August 30, 2010

I know of several restaurateurs who had a look at moving into the Highcross restaurant quarter but were put off by the rents. The only independent to bite the bullet and take it on from the earliest days was Memsaab, which had  been open – on  and off  – round the corner on Vaughan Way for a few years. They decided to tackle the challenge by keeping more or less the the same menu but taking the place upmarket, and it’s good to report they’re  making  a very able job of it.

You enter into a champange and cocktail lounge , where you are also likely to be serendaded by a live pianist and vocalist.  Ok the red and black colourscheme is a bit hackneyed, but visiting on a  Saturday after a dispiriting home defeat to Reading, the lively buzz about the place immediately started to cheer me up. There were several big birthday parties in but the layout of the place enables the larger groups and  couples and smaller groups to be separated out. Our table for four was in the glass walled section that has a pleasing  view over the urban bustle of  Highcross.    

So full marks for the atmosphere, but fortunately the food is well up to the mark too. It’s a fairly traditional offering  – and doesn’t really reach the culinary heights of its Nottingham namesake – but is nonetheless consistently impressive.  Poppadoms came with a superior set of chuntneys. A starter of chicken shashlick was excellent – three huge chunks of succulent, marinated chicken breast that showed a generous and adventurous hand with the spices.  Chicken and fish pakora, coming  with a lively coriander relish, were very made and well cooked too  – the fish was so good it really should be offered as a choice on its own.  Chilli tiger prawns showed plenty of bite and again the cooking of the prawns was excellent. Considering the sizeable groups that were being served, the kitchen was doing a fine job at getting out the orders on time and in good shape.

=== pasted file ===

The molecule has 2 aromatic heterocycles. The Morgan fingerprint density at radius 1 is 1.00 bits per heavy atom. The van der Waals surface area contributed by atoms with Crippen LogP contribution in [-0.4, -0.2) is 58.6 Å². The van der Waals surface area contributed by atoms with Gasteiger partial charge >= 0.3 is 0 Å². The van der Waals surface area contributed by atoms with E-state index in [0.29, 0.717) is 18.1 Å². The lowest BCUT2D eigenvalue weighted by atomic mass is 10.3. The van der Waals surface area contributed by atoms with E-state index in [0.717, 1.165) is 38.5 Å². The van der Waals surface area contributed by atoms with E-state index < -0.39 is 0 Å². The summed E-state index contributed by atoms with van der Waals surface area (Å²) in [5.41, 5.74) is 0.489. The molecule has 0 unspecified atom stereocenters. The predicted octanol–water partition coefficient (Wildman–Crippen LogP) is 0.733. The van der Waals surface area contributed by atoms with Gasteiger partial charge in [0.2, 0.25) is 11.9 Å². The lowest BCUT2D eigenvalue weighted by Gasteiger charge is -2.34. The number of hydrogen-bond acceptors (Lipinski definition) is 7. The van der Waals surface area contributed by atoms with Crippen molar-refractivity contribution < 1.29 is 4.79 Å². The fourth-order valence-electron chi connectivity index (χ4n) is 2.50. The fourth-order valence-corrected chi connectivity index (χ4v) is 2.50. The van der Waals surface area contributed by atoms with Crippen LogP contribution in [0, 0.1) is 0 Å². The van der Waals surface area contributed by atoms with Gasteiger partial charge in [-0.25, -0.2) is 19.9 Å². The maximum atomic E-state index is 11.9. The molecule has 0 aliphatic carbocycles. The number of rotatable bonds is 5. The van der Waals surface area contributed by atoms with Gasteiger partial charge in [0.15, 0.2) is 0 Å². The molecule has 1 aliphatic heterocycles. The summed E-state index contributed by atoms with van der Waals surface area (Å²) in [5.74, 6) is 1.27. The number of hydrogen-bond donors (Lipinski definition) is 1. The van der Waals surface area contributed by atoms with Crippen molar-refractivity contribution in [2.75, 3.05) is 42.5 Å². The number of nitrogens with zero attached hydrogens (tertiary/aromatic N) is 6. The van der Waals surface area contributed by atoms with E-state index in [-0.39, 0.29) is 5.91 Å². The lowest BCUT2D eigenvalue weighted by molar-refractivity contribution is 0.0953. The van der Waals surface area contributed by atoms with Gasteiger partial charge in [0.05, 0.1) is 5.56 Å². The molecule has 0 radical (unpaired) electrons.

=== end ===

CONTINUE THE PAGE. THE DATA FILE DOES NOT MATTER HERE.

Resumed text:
Our mains courses dishes all convinced – quality ingredients, lively spicing and accurate cooking.  Lamb dehi wala  was mild and yoghurty, vegetable dhaaalcha was far more interesting than lentils and chickpeas  might suggest while parathas were flakey  and flavoursome.

Service was  good – welcoming and thoughtful. A minor accident in serving the pakora was dealt with speedily and correctly.

There’s a special place in all hearts for our favourite neighbourhood Indian restauarant, a fact that can make us wary of places that offer a bit  more glamour. But Memsaab pulls it off very well.

Diary dates

August 23, 2010

In the absence of  restaurant stuff – I’ve not been able to get out much recently – let me remind readers of a couple of upcoming events. Belgrave  Hall Good Food Fair is a lovely little event taking place this year on 18 and 19 September from 11am to 4pm.  It’s a farmer’s market type gethering  in the beautiful gardens of this 18th century gem – a quiet little haven right next to the busy Loughboorugh Road in Leicester.  As well as retail opportunities there’s usually a couple of entertaining little displays put on and it’s well worth a couple of hours visit. Entrance £1/kids free.